WASHINGTON – A federal judge on Nov. 1 dismissed a lawsuit seeking to block inspections of horse slaughter facilities, clearing the way for horse slaughter to resume in the United States.
US District Judge Christina Armijo threw out a lawsuit filed by The Humane Society and other animal-rights groups, and she also denied a request for permanent injunction. The groups claim the US Department of Agriculture failed to carry out environmental impact studies before it issued grants of inspection to Sigourney, Iowa-based Responsible Transportation LLC and Valley Meat Co. in Roswell, NM, and Rains Natural Meats in Missouri. Judge Armijo concluded that the grants of inspection were properly issued.
In August, Responsible Transportation, which owns a slaughterhouse in Sigourney, dropped plans to slaughter horses while animal welfare groups challenged the grants of inspection it in court. Keaton Walker, the company's president, said the company couldn't afford to wait for more deliberations in court. He said he would instead seek federal approval to become a beef-only operation.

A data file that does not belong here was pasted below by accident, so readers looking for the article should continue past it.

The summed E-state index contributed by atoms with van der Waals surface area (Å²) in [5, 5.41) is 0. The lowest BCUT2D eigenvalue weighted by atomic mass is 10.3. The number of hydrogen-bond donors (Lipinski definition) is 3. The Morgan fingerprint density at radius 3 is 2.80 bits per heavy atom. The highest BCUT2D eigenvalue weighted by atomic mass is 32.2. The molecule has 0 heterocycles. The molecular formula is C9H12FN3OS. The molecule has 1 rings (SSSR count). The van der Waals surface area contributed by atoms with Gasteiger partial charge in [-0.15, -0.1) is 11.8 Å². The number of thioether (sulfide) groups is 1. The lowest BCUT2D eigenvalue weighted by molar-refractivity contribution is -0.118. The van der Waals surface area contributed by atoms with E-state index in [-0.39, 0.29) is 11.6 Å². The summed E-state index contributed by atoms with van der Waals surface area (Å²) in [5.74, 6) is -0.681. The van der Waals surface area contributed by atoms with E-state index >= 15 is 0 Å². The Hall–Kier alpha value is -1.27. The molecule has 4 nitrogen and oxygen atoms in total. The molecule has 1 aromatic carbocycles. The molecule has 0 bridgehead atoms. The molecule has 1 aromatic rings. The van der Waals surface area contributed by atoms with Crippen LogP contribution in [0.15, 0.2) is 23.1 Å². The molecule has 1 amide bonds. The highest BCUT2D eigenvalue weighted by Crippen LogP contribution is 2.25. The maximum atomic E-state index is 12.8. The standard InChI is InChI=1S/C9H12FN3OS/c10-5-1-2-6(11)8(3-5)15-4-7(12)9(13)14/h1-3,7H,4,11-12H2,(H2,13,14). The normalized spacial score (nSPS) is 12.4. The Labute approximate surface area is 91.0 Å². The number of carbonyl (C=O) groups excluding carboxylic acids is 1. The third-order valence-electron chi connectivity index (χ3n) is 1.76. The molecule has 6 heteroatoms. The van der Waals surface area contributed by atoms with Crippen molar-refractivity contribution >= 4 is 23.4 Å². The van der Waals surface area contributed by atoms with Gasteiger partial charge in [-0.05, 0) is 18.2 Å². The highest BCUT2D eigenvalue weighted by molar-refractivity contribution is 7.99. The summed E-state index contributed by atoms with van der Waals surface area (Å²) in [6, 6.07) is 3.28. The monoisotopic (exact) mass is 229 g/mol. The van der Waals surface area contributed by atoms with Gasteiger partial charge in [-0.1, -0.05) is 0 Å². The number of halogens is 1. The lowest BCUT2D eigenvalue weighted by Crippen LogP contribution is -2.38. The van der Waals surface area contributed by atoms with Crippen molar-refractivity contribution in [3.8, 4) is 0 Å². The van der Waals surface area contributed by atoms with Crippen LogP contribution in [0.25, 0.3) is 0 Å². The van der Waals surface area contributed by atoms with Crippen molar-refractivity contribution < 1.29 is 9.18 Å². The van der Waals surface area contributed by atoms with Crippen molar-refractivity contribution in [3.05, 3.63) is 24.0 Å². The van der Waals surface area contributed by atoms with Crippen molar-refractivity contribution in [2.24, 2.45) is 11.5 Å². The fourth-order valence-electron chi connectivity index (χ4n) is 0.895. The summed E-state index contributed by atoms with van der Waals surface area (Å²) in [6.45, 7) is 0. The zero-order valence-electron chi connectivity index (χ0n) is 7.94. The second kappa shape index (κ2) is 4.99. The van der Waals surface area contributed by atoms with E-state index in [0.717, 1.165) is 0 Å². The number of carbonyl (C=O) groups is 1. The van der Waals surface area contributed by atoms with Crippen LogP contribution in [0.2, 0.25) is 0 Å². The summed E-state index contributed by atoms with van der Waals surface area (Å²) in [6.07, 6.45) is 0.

HSUS has vowed to appeal the judge's ruling and step up efforts in to block horse slaughter at the state and federal levels.
"Our legislative and legal activities have prevented horse slaughtering on American soil since 2007," said Wayne Pacelle, president and CEO of HSUS. "With today's court ruling and the very real prospect of plants resuming barbaric killing of horses for their meat in the states, we expect the American public to recognize the urgency of the situation and to demand that Congress take action. Court fights and state legislative battles have been important, but this is an issue of national importance and scale, and Congress should have an up-or-down vote on the subject."